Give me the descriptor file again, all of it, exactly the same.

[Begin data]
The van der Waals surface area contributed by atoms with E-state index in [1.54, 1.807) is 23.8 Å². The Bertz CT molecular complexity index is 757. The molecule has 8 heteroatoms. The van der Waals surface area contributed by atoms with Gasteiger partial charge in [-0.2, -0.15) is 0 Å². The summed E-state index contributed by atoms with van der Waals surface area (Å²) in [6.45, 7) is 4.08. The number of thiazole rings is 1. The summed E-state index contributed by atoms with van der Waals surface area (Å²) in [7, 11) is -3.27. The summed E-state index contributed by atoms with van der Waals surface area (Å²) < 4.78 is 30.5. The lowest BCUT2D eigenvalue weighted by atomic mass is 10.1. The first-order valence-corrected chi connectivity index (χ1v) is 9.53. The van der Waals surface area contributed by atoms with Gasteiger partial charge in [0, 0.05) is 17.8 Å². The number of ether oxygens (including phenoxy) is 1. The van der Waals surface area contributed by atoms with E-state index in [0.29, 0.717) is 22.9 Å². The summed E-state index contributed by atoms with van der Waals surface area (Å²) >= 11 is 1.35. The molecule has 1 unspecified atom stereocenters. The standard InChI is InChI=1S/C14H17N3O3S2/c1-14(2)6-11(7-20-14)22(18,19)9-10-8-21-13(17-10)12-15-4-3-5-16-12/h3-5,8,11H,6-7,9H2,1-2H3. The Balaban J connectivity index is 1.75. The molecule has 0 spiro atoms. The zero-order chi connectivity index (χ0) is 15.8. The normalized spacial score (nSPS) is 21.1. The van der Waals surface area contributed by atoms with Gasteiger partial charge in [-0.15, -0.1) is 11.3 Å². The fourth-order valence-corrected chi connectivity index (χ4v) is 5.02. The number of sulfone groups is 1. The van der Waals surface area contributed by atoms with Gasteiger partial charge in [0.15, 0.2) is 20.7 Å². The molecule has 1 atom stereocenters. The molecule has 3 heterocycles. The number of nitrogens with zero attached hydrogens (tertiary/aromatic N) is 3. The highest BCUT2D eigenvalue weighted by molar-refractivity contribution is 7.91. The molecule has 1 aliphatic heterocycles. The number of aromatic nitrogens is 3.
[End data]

The van der Waals surface area contributed by atoms with E-state index in [1.54, 1.807) is 23.8 Å². The Bertz CT molecular complexity index is 757. The molecule has 8 heteroatoms. The van der Waals surface area contributed by atoms with Gasteiger partial charge in [-0.2, -0.15) is 0 Å². The summed E-state index contributed by atoms with van der Waals surface area (Å²) in [6.45, 7) is 4.08. The number of thiazole rings is 1. The summed E-state index contributed by atoms with van der Waals surface area (Å²) in [7, 11) is -3.27. The summed E-state index contributed by atoms with van der Waals surface area (Å²) < 4.78 is 30.5. The lowest BCUT2D eigenvalue weighted by atomic mass is 10.1. The first-order valence-corrected chi connectivity index (χ1v) is 9.53. The van der Waals surface area contributed by atoms with Gasteiger partial charge in [0, 0.05) is 17.8 Å². The number of ether oxygens (including phenoxy) is 1. The van der Waals surface area contributed by atoms with E-state index in [0.29, 0.717) is 22.9 Å². The summed E-state index contributed by atoms with van der Waals surface area (Å²) >= 11 is 1.35. The molecule has 1 unspecified atom stereocenters. The standard InChI is InChI=1S/C14H17N3O3S2/c1-14(2)6-11(7-20-14)22(18,19)9-10-8-21-13(17-10)12-15-4-3-5-16-12/h3-5,8,11H,6-7,9H2,1-2H3. The Balaban J connectivity index is 1.75. The molecule has 0 spiro atoms. The zero-order chi connectivity index (χ0) is 15.8. The normalized spacial score (nSPS) is 21.1. The van der Waals surface area contributed by atoms with Gasteiger partial charge in [-0.15, -0.1) is 11.3 Å². The fourth-order valence-corrected chi connectivity index (χ4v) is 5.02. The number of sulfone groups is 1. The van der Waals surface area contributed by atoms with Gasteiger partial charge in [0.15, 0.2) is 20.7 Å². The molecule has 1 atom stereocenters. The molecule has 3 heterocycles. The number of nitrogens with zero attached hydrogens (tertiary/aromatic N) is 3. The highest BCUT2D eigenvalue weighted by molar-refractivity contribution is 7.91. The molecule has 1 aliphatic heterocycles. The number of aromatic nitrogens is 3.